I appreciated that Alison kept Xenia believable. Although Xenia was what some considered a “witch”, I never felt like she did anything that couldn’t be possible, at least that she couldn’t have felt were possible at the time. She didn’t make things grow or move, or change one thing into another, or bring about someone’s demise through her powers of thought. The things she was able to do, or thought she was able to do were much more subtle. She thought she could heal people with her herbs and techniques, this was long before modern medicine and herbs and techniques were all they had. She had “visions” or dreams, or feelings about things she thought people were, or what their future was going to be, but it was never truly substantiated that the things she saw came true, so maybe she could maybe she couldn’t. She could sense things that had happened, or were going to happen, but never in a grandiose way, in a way we would call intuition in today’s time. She loved plants and mixing substances, but so do a lot of people so it all made sense, stayed grounded in believability.
I also enjoyed the details of the surroundings in the story. The mosaic tiles that were described on the floors of the houses in intricate shapes, patterns, and scenes. The pictures painted on the walls. The mermaid doorknob that Xenia had at the Black Sea and took with her to Rome. The way the pebbles crunched on the beaches of the Black Sea, or the salty air around its shores. The clothes and accessories the people wore, the way they styled their hair, and the long hours spent hanging around in the baths or draped on couches at parties in Rome. Her descriptions brought the time period and setting to life.
I absolutely loved learning about Ovid, while Xenia is fictional Ovid is not. I have ordered two translations of his Metamorphoses and cannot wait to adventure through them. Any book that brings me as much knowledge and interest in a subject that I otherwise would have known nothing about or even realized I would be interested in is a favorite for me. Alison is obviously a very intelligent, skilled, thoughtful writer/person, I admire that in her.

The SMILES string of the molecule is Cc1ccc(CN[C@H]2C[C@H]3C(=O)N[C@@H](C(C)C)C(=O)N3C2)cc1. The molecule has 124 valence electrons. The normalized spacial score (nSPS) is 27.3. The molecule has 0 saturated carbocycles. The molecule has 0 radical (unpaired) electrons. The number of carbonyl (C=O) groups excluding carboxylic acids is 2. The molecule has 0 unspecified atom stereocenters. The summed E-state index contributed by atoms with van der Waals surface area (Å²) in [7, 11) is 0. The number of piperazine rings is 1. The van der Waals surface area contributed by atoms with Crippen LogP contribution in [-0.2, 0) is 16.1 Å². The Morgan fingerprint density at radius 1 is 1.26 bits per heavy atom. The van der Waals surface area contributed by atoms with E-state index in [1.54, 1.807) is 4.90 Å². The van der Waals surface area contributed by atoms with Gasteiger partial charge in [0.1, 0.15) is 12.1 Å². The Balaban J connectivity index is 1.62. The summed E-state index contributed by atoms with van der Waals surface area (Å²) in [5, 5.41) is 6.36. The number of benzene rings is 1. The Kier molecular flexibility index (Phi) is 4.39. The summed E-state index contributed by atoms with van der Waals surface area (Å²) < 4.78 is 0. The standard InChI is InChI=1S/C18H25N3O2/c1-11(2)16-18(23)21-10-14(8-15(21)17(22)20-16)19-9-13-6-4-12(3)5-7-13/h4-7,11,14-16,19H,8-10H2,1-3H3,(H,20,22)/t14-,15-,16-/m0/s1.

I would recommend this for anyone who would also enjoy all of the things I have mentioned above, and has a taste for historical fiction. With all of that being said I will also say that if you don’t know much about mythology, Ovid, and even a little Roman times geography, and don’t care to look up words or subjects you are unfamiliar with, if you just want a light read and fun story you probably won’t like this. I can see how a reader that just likes to be told a story would be lost and not care much about digging deeper. She does assume the reader knows more about the subject than I think your average person does. If you do like to study your literature though, I think you will find it worthwhile, treasure of a read.
P.S. Did I seriously forget to mention this cover?! I LOVE this cover. The fierce look on the woman’s face is palpable. If I had known nothing about this book and only caught a glimpse of the cover I would have wanted to read it. Kudos to Susan Mitchell the Cover Designer, and Sanjay Kothari the photographer. I couldn’t find the models name but she did a great job embodying Xenia. Happy Reading!